mdadm is a command line software raid tool for raid’ing multiple partitions/disks together without worrying about any hardware devices or drivers.

With mdadm, you can do any type of raid you like as well as monitor and recover from drive losses etc..

Its pretty much the ultimate tool for anything raid on linux!

In my situation, I wanted to create a sweet media server for high definition movies and media without having to spend a fortune on hardware raid devices.

Now to get down to business.


I had a lot of material on 2 1.5TB Seagate 1.5TB hard drives already with no other place I could back it up.  I wanted to have about 7 Terabytes of storage in RAID 5 meaning I would need about 6 1.5 drives total.

So I ordered 4 drives and this initial part of the guide will talk about the actual creating of a raid array with 4 partitions on 4 drives.

Pre-Requisites

My drives were assignned by my kernel as follows:
/dev/sdb
/dev/sdc
/dev/sdd
/dev/sde

Using fdisk, we must create a partition on each drive and assign the type of filesystem to “Linux Raid Autodetect” so that the kernel recognizes your devices as part of a raid array.
I won’t show all the responses back from the program but I will show you the appropriate commands to run.

[email protected]: # fdisk /dev/sdb Command (m for help): n p 1

Then go ahead and push enter to accept the default values assuming you want to use the whole disk as part of the raid array. Note that no matter how different the size of the partitions you use, each partition will only be used to the maximum of the smallest partitions. Basically, if you have a 500GB, 1TB and 1.5TB drive, the raid software will make 3 raid devices that are 500GB’s each.

Now to assign the type:

Command (m for help): t Hex code (type L to list codes): fd Command (m for help): w

This will set the proper type and write all the changes to disk. To check before you write changes, use the “p” option to print out the pending changes.
*Note: *Your partitions will probably be /dev/sdbp1 instead of just /dev/sdb like mine were. That’s fine and make sure you specify that partition to mdadm.

Creating the Array

It’s preferred to be in single-user mode when you create the array. I personally was not when I did this process and everything still went smoothly. Its up to you.

You can either “apt -get install mdadm” or you can go download it and make sure to get the latest version (3.1.4) at the time of this writing.

Here we go:

mdadm --create --verbose /dev/md0 --level=5 --raid-devices=4 /dev/sdb /dev/sdc /dev/sdd /dev/sde

This command is pretty much all you need to create the raid array. It will not actually be very verbose, just tell you that it has started the array /dev/md0 and then return you to your prompt.

If you want to modify your chunk size (usually bigger is better if you are dealing with large files), then you can add that option in the command using –chunk (in KB)

mdadm --create --verbose /dev/md0 --chunk=128--level=5 --raid-devices=4 /dev/sdb /dev/sdc /dev/sdd /dev/sde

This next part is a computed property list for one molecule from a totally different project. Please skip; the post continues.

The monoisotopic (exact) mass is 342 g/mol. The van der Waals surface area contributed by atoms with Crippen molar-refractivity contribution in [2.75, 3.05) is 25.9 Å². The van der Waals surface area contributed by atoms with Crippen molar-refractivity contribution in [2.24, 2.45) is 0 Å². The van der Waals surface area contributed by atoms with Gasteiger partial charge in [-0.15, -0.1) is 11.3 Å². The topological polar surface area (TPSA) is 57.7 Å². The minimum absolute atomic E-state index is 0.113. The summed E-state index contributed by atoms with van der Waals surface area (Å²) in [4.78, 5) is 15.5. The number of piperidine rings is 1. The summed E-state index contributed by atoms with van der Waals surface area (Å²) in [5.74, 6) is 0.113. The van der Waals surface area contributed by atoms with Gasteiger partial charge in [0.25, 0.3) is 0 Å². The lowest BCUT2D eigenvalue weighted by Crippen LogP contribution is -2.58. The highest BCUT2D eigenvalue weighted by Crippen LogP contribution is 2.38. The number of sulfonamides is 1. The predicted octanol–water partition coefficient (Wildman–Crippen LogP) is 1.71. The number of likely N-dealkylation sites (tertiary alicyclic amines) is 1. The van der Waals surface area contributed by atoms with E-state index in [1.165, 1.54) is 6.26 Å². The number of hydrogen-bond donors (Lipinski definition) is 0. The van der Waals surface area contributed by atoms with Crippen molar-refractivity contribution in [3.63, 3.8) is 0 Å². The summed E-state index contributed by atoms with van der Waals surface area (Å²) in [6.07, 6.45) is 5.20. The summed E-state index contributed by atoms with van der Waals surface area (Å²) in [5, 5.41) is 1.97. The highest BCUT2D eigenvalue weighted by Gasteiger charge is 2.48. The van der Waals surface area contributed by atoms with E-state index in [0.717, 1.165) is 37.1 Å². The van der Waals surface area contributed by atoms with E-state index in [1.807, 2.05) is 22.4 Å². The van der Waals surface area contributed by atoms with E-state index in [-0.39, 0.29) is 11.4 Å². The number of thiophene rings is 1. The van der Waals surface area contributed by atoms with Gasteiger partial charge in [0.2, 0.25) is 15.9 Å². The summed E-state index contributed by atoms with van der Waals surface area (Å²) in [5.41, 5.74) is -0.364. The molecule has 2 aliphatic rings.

Top view the process of the creation, run a “cat /proc/mdstat”  It will take quite a bit of time.
After it finishes, run this command to view all the details about the array and make sure everything is checking out ok.

mdadm --detail /dev/md0

If everything checks out, its time to format it!  You can choose any filesystem you want.  I personally choose jfs for its fast foramt time and efficiency especially in low processor situations.

mkfs.jfs /dev/md0

This will format the raid array to the jfs filesystem specification. You may have to install jfs-utils first.  You could also format it ext3 if you wanted.

mkfs.ext3 /dev/md0

Pretty self explanatory. Your array is now synced and formatted. It is ready to mount. Make sure the directory exists first and has nothing in it.

mount -t jfs /dev/md0 /raid

Post Actions to Perform

Now that your array has been created, you must make sure that mdadm will be able to automatically create it upon boot time.

mdadm --detail --scan --verbose > /etc/mdadm/mdadm.conf

This will make sure mdadm will find your devices at boot. You can then proceed to add the array to the fstab file so it automatically mounts as well.

Things to remember

The most important thing to remember is the difference between starting the array and mounting the array.

The array must be actually started by mdadm itself before it can be mounted. If you have your mdadm.conf setup, use this command

mdadm --assemble --scan

If you don’t, run this

mdadm --assemble /dev/md0 /dev/sdb /dev/sdc /dev/sdd /dev/sde

Then you can continue to on to mounting /dev/md0 to some directory.  In the boot process, the array is started first, then fstab will mount the array granted you have this line in that file

/dev/md0 /raid ext3 defaults 1 2

Also note that by default, a cron job is setup for the first sunday of every month for a “checkarray” routine to start where mdadm will scan an fix parity information
Check out your system cron files to find this scheduled task and either remove it or set it for a different time. NOTE: You can still use the array while a “checkarray” is running. (Don’t be alarmed if cat /proc/mdstat says “recovery” It’s just trying to scare you.

Thats about it. Your raid array should be fully functional and hopefully pretty fast.  The process is basically the same with other raid levels granted you understand those levels before diving in and creating the array.

Blog Logo

Mario Loria


Published

Image

./scriptthe.net

Because 127.0.0.1 gets old after a while.

Back to Overview